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Assignment of License, WPAL-FM, Ridgeville, SC.

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Released: August 25, 2011

Federal Communications Commission

FCC 11-127

Before the

Federal Communications Commission

Washington, D.C. 20554

In the Matter of
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Gresham Communications, Inc.

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Facility ID No. 25374
Licensee of Station WPAL-FM,1 Ridgeville, South )

Carolina;
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Assignor
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and
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Charles W. Cherry, II Receiver

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Assignee
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For Involuntary Assignment of License
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File No. BALH-20070327AEK; and
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and
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Charles W. Cherry, II Receiver for Gresham )


Communications, Inc.

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Licensee of Station WPAL-FM, Ridgeville, South )

Carolina;
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Assignor
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and
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Caswell Capital Partners, LLC

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File No. BALH-20070406ADD
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Assignee
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For Voluntary Assignment of License
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MEMORANDUM OPINION AND ORDER


Adopted: August 25, 2011

Released: August 25, 2011

By the Commission: Commissioner Clyburn not participating.

I. INTRODUCTION

1.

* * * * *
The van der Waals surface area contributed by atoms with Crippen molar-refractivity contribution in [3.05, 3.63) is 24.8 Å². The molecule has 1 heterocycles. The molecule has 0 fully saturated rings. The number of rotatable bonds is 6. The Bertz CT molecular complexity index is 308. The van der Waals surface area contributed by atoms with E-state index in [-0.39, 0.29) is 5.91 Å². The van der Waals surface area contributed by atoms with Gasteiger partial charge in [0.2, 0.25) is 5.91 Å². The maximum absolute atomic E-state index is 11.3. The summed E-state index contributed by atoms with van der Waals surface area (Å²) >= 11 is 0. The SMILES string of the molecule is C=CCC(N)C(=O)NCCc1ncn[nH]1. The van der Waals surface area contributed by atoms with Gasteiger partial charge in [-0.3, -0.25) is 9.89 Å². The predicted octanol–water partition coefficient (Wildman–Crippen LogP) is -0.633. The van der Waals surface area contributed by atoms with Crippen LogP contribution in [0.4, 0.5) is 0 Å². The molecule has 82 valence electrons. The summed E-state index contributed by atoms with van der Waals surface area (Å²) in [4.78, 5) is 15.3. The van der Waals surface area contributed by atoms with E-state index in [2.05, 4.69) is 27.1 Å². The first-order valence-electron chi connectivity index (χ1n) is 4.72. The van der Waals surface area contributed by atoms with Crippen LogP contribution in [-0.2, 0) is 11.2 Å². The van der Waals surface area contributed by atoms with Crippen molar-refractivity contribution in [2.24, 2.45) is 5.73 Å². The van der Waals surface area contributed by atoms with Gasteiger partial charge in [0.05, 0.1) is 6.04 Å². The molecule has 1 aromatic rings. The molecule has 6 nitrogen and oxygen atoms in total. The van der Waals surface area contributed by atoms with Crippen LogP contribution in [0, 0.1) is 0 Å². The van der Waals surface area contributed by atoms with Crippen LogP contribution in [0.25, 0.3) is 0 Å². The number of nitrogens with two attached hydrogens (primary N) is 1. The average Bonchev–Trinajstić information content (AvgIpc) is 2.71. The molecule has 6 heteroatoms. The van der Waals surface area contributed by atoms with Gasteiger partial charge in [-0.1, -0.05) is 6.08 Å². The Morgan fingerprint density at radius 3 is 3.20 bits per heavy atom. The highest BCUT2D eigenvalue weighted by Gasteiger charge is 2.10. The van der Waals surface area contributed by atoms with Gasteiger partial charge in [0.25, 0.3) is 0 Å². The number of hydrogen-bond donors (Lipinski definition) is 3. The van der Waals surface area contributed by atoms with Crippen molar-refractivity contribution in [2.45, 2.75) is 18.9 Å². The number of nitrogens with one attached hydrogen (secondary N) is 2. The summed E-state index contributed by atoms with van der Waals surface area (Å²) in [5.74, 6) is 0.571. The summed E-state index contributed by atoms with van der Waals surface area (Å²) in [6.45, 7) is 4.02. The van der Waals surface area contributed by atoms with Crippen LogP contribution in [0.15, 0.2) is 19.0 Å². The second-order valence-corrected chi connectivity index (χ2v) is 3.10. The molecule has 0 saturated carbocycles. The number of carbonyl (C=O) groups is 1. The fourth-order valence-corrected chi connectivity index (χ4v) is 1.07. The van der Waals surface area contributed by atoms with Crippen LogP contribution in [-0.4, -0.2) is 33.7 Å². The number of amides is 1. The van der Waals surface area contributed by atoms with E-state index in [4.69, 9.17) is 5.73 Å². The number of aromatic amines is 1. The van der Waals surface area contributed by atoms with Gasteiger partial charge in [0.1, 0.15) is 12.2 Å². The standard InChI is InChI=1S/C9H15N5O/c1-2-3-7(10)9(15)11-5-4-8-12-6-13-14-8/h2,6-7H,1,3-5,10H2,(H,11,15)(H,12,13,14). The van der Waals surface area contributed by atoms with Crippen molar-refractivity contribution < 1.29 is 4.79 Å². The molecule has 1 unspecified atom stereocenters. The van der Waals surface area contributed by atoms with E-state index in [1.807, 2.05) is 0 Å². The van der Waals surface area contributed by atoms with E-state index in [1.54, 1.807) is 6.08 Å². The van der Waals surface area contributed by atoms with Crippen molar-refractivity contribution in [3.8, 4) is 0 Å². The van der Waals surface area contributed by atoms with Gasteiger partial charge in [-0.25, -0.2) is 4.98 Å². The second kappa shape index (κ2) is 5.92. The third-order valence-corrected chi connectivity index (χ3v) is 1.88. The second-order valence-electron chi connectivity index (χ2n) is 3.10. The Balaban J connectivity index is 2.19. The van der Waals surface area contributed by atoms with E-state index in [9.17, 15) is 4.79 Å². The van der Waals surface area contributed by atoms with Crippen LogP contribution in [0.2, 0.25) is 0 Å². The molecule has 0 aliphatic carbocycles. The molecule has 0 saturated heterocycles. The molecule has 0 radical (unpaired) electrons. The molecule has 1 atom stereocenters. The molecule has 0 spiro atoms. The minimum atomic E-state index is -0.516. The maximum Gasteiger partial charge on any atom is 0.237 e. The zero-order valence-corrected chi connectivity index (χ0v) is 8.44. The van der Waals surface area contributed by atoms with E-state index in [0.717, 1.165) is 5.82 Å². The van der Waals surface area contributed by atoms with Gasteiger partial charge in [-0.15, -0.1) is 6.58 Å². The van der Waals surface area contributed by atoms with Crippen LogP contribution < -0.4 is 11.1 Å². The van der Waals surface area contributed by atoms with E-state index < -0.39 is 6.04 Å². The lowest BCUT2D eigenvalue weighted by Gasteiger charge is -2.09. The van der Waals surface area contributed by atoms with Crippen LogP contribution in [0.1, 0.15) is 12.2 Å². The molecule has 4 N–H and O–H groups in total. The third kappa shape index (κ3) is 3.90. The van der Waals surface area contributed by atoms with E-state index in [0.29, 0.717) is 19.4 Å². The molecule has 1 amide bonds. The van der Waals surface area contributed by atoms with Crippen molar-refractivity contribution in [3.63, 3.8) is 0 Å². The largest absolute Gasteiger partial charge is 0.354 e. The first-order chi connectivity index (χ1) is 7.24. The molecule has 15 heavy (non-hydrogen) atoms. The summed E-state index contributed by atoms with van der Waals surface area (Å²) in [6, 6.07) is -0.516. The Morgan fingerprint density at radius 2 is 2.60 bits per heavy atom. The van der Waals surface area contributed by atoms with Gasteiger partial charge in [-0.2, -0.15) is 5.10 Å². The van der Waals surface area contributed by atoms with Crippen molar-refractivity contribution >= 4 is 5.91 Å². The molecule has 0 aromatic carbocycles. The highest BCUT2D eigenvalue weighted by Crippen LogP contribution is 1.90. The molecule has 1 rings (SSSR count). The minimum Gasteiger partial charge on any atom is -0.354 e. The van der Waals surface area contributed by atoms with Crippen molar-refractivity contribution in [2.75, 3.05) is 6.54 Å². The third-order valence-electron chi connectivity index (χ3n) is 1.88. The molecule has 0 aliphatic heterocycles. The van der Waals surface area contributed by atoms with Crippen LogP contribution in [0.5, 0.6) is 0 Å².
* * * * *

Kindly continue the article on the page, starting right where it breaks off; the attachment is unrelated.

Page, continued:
The Commission has before it an Application for Review filed on April 2, 2009, by


1 On November 4, 2010, the Station’s call sign was changed to WAYA-FM. For administrative convenience, we
will refer to the Station by its prior call sign, WPAL-FM.

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FCC 11-127

Gresham Communications, Inc. (“Gresham”), former licensee of WPAL-FM, Ridgeville, South Carolina
(the “Station”).2 Gresham seeks review of the March 3, 2009, action of the Chief, Audio Division, Media
Bureau (the “Division”), which granted in part and denied in part Gresham’s petition for reconsideration
of the grant of an application for the involuntary assignment (“Involuntary Assignment Application”) of
the Station License (the “Station License”) to a court-appointed receiver.3 The Letter Decision also
denied Gresham’s petition to deny the Station’s subsequent assignment (“Voluntary Assignment
Application”) to Caswell and granted the Voluntary Assignment Application. For the reasons stated
below, we deny Gresham’s Application for Review and dismiss the Receiver’s and Caswell’s Motion to
File Supplement, the Supplement, and Gresham’s Opposition to Motion.

II. BACKGROUND

2.
On September 22, 2006, the Colleton County, South Carolina Court of Common Pleas (the
“Court”) ordered the attachment of the Station License and its judicial sale to satisfy a judgment held by
Caswell against Gresham.4 As part of the judicial proceedings, William Saunders (“Saunders”),
president of Gresham, testified that Gresham’s sole asset was the Station License.5 On February 15,
2007, the sheriff auctioned the Station License to the high bidder, Caswell.6 When Gresham failed to
participate in the assignment of the Station License to Caswell, the Court appointed the Receiver to
effectuate the transfer.7 On March 27, 2007, the Receiver filed the Involuntary Assignment Application,
which the staff granted on April 3, 2007. Thereafter, on April 6, 2007, the Receiver filed the Voluntary
Assignment Application for consent to assign the Station to Caswell. Gresham filed a petition for


2 Also before us are the following pleadings: an Opposition to Application for Review (“Opposition”) jointly filed
by Charles W. Cherry, II (the “Receiver”) and Caswell Capital Partners, LLC (“Caswell”) on April 17, 2009; a
Motion for Extension of Time filed by Gresham on April 30, 2009, which was unopposed; a Reply to Opposition
to Application for Review (“Reply”) and an associated Errata to the Reply, filed by Gresham on May 11, 2009, and
May 18, 2009, respectively; a Motion for Leave to File Supplement (“Motion to File Supplement”) and a
Supplement (“Supplement”), both jointly filed by the Receiver and Caswell on September 3, 2009; an Opposition
to Motion to File Supplement (“Opposition to Motion”) filed by Gresham on October 8, 2009; and a Joint Request
for Expedited Action filed by the Receiver and Caswell on May 27, 2010. Also, Caswell’s representative
electronically submitted on July 22, 2010, for the first time a copy of the Colleton County, South Carolina Court of
Common Pleas order, Beach v. Gresham Communications of Walterboro, Inc. et al, No. 92-CP-15-1508 (S.C. Ct.